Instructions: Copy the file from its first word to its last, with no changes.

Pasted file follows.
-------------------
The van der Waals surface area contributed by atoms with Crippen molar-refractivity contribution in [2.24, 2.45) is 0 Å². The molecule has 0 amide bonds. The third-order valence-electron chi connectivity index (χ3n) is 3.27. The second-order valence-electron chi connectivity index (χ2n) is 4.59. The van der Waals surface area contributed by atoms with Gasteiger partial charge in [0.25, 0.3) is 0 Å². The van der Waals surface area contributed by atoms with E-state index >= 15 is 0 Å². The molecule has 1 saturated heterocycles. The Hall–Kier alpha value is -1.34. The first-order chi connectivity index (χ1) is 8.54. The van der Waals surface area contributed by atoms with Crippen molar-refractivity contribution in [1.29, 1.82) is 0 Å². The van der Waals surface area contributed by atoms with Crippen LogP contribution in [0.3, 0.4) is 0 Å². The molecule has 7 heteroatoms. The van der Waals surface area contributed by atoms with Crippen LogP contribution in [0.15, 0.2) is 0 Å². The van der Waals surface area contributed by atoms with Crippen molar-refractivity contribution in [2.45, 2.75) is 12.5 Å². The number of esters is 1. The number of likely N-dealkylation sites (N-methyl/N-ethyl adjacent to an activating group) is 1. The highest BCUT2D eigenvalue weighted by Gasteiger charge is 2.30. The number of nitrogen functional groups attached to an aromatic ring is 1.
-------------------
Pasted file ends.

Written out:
The van der Waals surface area contributed by atoms with Crippen molar-refractivity contribution in [2.24, 2.45) is 0 Å². The molecule has 0 amide bonds. The third-order valence-electron chi connectivity index (χ3n) is 3.27. The second-order valence-electron chi connectivity index (χ2n) is 4.59. The van der Waals surface area contributed by atoms with Gasteiger partial charge in [0.25, 0.3) is 0 Å². The van der Waals surface area contributed by atoms with E-state index >= 15 is 0 Å². The molecule has 1 saturated heterocycles. The Hall–Kier alpha value is -1.34. The first-order chi connectivity index (χ1) is 8.54. The van der Waals surface area contributed by atoms with Crippen molar-refractivity contribution in [1.29, 1.82) is 0 Å². The van der Waals surface area contributed by atoms with Crippen LogP contribution in [0.3, 0.4) is 0 Å². The molecule has 7 heteroatoms. The van der Waals surface area contributed by atoms with Crippen LogP contribution in [0.15, 0.2) is 0 Å². The van der Waals surface area contributed by atoms with Crippen molar-refractivity contribution in [2.45, 2.75) is 12.5 Å². The number of esters is 1. The number of likely N-dealkylation sites (N-methyl/N-ethyl adjacent to an activating group) is 1. The highest BCUT2D eigenvalue weighted by Gasteiger charge is 2.30. The number of nitrogen functional groups attached to an aromatic ring is 1.